Lauren Gutterman is Assistant Director at the Center for Gender and Sexuality Law. She is working on a book manuscript about the personal experiences and public representation of wives who desired women between 1945 and 1979.
Jessica Lynn, a transgender woman, is charting new territory as she fights to maintain the right to see her son in Dallas, Texas. Jessica and her ex-wife divorced in California in 1996 and shared custody of their three sons for several years afterwards. In 2009, Jessica’s ex moved with their two younger sons to Texas, while the oldest remained in California with Jessica. Jessica’s older two sons are aware of her transition, but she and her ex have kept the news from their youngest child. Jessica believes her youngest son, now 13, is old enough to know that his father has become a woman. But Jessica’s ex disagrees and filed paperwork in October seeking to terminate Jessica’s parental rights on the basis of emotional abuse and abandonment. While transgender parents in other states have faced similar custody battles, according to a recent article in the Dallas Voice, there is little case law on transgender parents’ rights in Texas.
Jessica’s case calls to mind that of another unconventional mother, Mary Jo Risher, who similarly fought for custody of her young son in Dallas in 1976. Mary Jo was not transgender, but like Jessica began a major life transition after securing a divorce: she came out as a lesbian and embarked on a serious romantic relationship with another divorced mother, Ann Foreman. Eventually, Mary Jo and Ann moved in together, along with Ann’s daughter and Risher’s two sons. Soon afterwards, Mary Jo’s ex-husband reopened their custody case and instigated a bitter fight for their youngest child, alleging that Mary Jo’s lesbianism made her an unfit parent. Among the earliest lesbian mothers’ custody battles, Mary Jo’s case attracted national attention and even inspired a sympathetic television movie, A Question of Love (1978).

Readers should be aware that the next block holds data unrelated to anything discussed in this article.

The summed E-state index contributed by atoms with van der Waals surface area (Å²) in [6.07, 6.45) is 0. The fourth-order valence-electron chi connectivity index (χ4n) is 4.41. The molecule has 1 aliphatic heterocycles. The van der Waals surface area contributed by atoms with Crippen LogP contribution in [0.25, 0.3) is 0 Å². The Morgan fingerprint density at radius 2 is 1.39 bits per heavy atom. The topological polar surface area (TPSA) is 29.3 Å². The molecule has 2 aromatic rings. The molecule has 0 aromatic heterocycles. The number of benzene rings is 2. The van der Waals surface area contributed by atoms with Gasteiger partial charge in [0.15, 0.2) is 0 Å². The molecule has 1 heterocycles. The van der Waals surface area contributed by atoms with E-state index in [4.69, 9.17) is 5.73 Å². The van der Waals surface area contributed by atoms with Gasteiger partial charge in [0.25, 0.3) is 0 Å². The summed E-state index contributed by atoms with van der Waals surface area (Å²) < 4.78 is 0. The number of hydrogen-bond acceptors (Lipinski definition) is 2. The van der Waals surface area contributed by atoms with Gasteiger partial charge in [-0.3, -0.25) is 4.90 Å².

Lesbian mothers who succeeded in winning child custody in the 1970s typically stressed their children’s gender and sexual conformity: the fact that their daughter loved wearing dresses and play-acted at getting married, or that their son excelled at sports and had a girlfriend. They often brought in psychological experts to testify that having a lesbian mother would not cause a child to become homosexual. Certainly, these mothers and their lawyers were acting under considerable constraints and fighting overwhelming discrimination in the courts. Many of these women probably were, personally and politically, critical of mainstream notions of masculinity and femininity. In their homes, they may well have sought to challenge conventional ideas about what it means to be a man or a woman. Nonetheless, in court they upheld the notion that good mothers raised their children according to normative gender roles. They choose not to directly address the question of whether a mother—lesbian or otherwise—who undermines rigid gender binaries is a fit parent.
This lingering question has had repercussions for both Mary Jo and Jessica. One of the most important factors in the outcome of Mary Jo’s case was the testimony of a court appointed psychologist who criticized Mary Jo’s masculine clothing and her decision to dress her son in “girls’” clothes: a YWCA T-shirt on one occasion, and a denim jacket and pants belonging to Ann’s daughter on another. The psychologist argued that these choices, not Mary Jo’s homosexuality, indicated her poor judgment as a parent, and Mary Jo ultimately lost custody of her 11-year-old son. Now, more than thirty-five years later, Jessica faces similar accusations that her gender non-conformity is “dangerous to the mental health and emotional well-being” of her son. While discrimination against gay and lesbian parents has lessened since the 1970s, sadly, parents who trouble gender boundaries–whatever their sexual orientation–continue to be perceived as a hazard to their children.